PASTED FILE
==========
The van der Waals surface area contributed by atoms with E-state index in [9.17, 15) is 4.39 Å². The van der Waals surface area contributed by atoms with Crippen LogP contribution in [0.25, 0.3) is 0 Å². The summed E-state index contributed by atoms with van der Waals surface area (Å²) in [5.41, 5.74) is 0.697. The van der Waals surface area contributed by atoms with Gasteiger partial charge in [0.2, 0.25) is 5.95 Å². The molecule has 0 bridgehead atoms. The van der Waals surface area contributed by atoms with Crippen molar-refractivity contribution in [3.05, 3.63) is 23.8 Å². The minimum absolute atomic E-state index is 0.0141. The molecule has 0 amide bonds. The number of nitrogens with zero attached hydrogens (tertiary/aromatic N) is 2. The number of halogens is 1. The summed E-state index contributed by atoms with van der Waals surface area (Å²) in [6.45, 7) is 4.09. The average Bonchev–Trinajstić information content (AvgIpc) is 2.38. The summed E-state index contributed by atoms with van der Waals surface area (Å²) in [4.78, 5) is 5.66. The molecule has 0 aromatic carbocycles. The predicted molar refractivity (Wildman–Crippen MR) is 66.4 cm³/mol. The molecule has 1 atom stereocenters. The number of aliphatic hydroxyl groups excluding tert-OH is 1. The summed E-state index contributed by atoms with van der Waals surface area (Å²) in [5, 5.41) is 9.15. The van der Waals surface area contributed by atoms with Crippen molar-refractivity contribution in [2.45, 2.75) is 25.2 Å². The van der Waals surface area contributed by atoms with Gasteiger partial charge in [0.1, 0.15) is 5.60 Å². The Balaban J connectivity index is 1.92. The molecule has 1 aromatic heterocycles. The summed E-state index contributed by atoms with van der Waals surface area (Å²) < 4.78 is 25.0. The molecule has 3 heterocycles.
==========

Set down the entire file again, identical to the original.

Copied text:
The van der Waals surface area contributed by atoms with E-state index in [9.17, 15) is 4.39 Å². The van der Waals surface area contributed by atoms with Crippen LogP contribution in [0.25, 0.3) is 0 Å². The summed E-state index contributed by atoms with van der Waals surface area (Å²) in [5.41, 5.74) is 0.697. The van der Waals surface area contributed by atoms with Gasteiger partial charge in [0.2, 0.25) is 5.95 Å². The molecule has 0 bridgehead atoms. The van der Waals surface area contributed by atoms with Crippen molar-refractivity contribution in [3.05, 3.63) is 23.8 Å². The minimum absolute atomic E-state index is 0.0141. The molecule has 0 amide bonds. The number of nitrogens with zero attached hydrogens (tertiary/aromatic N) is 2. The number of halogens is 1. The summed E-state index contributed by atoms with van der Waals surface area (Å²) in [6.45, 7) is 4.09. The average Bonchev–Trinajstić information content (AvgIpc) is 2.38. The summed E-state index contributed by atoms with van der Waals surface area (Å²) in [4.78, 5) is 5.66. The molecule has 0 aromatic carbocycles. The predicted molar refractivity (Wildman–Crippen MR) is 66.4 cm³/mol. The molecule has 1 atom stereocenters. The number of aliphatic hydroxyl groups excluding tert-OH is 1. The summed E-state index contributed by atoms with van der Waals surface area (Å²) in [5, 5.41) is 9.15. The van der Waals surface area contributed by atoms with Crippen molar-refractivity contribution in [2.45, 2.75) is 25.2 Å². The van der Waals surface area contributed by atoms with Gasteiger partial charge in [0.1, 0.15) is 5.60 Å². The Balaban J connectivity index is 1.92. The molecule has 1 aromatic heterocycles. The summed E-state index contributed by atoms with van der Waals surface area (Å²) < 4.78 is 25.0. The molecule has 3 heterocycles.